Our review of 101 Dalmatians II: Patch's London Adventure: Special Edition, published September 22nd, 2008, is also available.
Having known first-hand the pain and suffering of many direct-to-video Disney sequels, I wasn't really looking forward to seeing this one. In previous cases, story, character development, and animation quality have been carelessly overlooked in order to churn out yet another moneymaking machine for the studio. Imagine my surprise when Patch's London Adventure turned out to be not only faithful to the original classic in terms of character, look, and feel, but built upon a heartwarming story filled with charm, humor, and flawless execution by top notch voice talent.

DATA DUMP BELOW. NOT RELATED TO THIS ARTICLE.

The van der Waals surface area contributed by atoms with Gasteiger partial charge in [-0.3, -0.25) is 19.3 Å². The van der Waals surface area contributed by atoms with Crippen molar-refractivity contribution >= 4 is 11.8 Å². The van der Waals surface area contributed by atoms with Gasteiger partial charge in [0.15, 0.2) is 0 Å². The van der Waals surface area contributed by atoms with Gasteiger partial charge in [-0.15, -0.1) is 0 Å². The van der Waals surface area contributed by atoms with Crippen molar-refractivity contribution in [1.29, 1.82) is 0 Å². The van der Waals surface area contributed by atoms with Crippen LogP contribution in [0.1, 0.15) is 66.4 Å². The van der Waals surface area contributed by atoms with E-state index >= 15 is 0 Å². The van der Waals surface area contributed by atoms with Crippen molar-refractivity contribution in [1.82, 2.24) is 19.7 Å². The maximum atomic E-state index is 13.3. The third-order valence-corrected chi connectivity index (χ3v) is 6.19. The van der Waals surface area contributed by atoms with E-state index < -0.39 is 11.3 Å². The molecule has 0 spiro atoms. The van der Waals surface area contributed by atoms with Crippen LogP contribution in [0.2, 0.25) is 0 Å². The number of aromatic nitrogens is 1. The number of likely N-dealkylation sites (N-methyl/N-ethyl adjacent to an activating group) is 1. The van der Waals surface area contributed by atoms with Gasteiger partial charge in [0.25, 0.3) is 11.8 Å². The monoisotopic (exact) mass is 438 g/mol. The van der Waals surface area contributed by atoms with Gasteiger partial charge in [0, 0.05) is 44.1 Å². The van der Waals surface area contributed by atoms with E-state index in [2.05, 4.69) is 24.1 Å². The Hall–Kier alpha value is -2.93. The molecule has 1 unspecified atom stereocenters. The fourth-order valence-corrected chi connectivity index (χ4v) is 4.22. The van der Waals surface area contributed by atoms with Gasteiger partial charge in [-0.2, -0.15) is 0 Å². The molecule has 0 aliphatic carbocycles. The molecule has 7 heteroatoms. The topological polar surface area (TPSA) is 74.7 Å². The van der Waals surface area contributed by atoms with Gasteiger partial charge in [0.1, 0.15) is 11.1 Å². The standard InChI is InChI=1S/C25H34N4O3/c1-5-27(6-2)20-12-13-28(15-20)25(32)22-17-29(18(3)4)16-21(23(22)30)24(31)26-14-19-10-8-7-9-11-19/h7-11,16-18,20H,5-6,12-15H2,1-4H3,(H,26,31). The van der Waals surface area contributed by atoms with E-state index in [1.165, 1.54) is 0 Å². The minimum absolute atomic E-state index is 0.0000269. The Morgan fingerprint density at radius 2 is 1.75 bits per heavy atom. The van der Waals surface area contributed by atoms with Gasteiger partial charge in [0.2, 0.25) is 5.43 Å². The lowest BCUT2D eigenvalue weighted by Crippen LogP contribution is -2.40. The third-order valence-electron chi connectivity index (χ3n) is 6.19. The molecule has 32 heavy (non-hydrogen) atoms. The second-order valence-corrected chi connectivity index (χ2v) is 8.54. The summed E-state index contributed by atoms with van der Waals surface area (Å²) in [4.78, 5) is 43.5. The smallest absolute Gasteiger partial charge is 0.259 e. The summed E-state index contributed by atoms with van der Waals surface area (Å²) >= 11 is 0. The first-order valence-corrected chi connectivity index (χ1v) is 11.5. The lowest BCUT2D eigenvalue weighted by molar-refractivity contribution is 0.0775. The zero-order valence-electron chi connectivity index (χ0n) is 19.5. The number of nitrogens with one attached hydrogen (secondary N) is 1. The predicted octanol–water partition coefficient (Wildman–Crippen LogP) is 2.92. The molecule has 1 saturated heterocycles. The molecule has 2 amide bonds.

Picking up soon after the end of the original film (One Hundred and One Dalmatians), Roger and Anita (Jodi Benson, Little Mermaid) Radcliff along with Nanny, canine parents Pongo and Perdie, and their 99 pups are preparing to move from the confines of their London flat to their new Dalmatian Plantation in the country. Of course, with 99 siblings, one of them is bound to wind up at the bottom of the food chain. In this case, it's Patch (Bobby Lockwood)—the shy, sensitive, television obsessed runt of the litter. It's bad enough his siblings overlook him, but his parents are so preoccupied keeping track of the others they ignore his pleas to see TV star Thunderbolt (Barry Bostwick, Rocky Horror Picture Show) when he visits London—the same day as the big move. A dejected and disheartened Patch sulks off into the pantry and falls asleep inside an empty bag of Kanine Krunchies. Borrowing a plot device from Home Alone, Patch awakens to find his family has packed up and moved to the country without him. On his own, Patch follows the Kanine Krunchies truck into the heart of London to see his hero Thunderbolt. As it turns out, Thunderbolt is nothing more than a ham actor whose sidekick Lil' Lightning (Jason Alexander, Seinfeld) is plotting to oust the star and take over the show. Meanwhile, on probation for her dognapping charge, a despondent Cruella De Vil (Susan Blakeslee, Tarzan) is drawn into a local art gallery where she is re-energized by a painting featuring a solitary black spot on white canvas. The artist, Lars (Martin Short, Father of the Bride) is captivated by Cruella and agrees to do a commissioned painting for her, if she will serve as his muse. Their work together sends Cruella spiraling down into a Dalmatian obsessed frenzy. Discovering a picture of Thunderbolt and Patch (with the address of the farm on his dog tag) on the cover of the Daily News, Cruella bails Horace and Jasper out of prison and sets out to abduct the puppies once again. It's up to Patch and Thunderbolt to become real heroes, rescue the puppies, and put Cruella back behind bars where she belongs.